It turns out the marketing industry's oldest adage isn't true: Sex doesn't sell

Emma Haslett
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Sexy ads, such as this hunk advertising Southern Comfort, do little more than distract consumers... (Source: Southern Comfort)

Don Draper had it wrong all along, it turns out: a new study has found not only does sex not sell, but it actually distracts people from the products on sale.

The study, by Ohio State University and published in the journal Psychological Bulletin, looked at the results of 53 different experiments involving nearly 8,500 people, done over 44 years. It found that when products are placed in the context of sex or violence, people are so busy focusing on those aspects they pay less attention to the advertising messages appearing alongside it.

The study involved various types of media - from print to TV, movies and even video games. In cases where sex or violence were involved, people's memory for brands and ads was "significantly impaired", they found.

Advertising in what the authors euphemistically described as "sexual media" is also a bad idea - people are so distracted by what's going on in the show/on the website/in the magazine, they have "less favourable attitudes" towards ads.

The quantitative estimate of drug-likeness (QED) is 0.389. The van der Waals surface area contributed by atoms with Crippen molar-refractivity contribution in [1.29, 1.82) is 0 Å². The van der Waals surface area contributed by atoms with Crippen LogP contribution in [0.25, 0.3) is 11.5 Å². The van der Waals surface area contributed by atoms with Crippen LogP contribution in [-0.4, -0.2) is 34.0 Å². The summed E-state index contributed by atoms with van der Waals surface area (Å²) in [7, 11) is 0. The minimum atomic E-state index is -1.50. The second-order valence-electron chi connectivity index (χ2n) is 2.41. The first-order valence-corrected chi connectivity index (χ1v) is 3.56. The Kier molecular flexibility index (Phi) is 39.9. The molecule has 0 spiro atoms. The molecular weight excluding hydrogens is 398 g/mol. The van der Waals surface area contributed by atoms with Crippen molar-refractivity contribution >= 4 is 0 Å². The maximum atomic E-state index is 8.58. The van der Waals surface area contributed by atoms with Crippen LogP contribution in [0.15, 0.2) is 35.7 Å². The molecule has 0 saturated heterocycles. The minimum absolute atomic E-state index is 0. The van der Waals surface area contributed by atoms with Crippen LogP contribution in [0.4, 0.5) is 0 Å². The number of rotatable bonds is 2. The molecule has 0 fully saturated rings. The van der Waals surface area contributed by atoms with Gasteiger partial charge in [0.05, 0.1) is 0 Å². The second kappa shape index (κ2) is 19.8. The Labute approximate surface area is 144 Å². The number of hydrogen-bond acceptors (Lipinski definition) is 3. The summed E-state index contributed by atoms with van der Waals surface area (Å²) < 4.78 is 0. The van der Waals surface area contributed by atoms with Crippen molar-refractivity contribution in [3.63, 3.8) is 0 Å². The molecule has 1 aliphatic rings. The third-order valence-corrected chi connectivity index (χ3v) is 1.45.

"People reported less intention to buy brands that were advertised in media containing violence, sex or both, compared to the same brands in media containing no violence," the study explained.

The only caveat? If, the media content and the ad content were matched in terms of sex and violence.

"If a TV programme prompts violent or sexual thoughts, an ad that prompts similar thoughts will be better remembered," said Robert Lull, one of the report's co-authors.

And the study's findings are becoming increasingly less true as time goes on - it found memory impairments and negative attitudes towards brands featured in violent or sexual ads have actually decreased over the decades, which could be to do with consumers becoming more used to sexual and violent imagery.

Still: Brad Bushman, a co-author of the study and professor of communication at Ohio State, said the findings were pretty clear-cut.

"Advertisers shouldn't be so sure that sex and violence can help them sell their products," he said. Sorry, advertisers...

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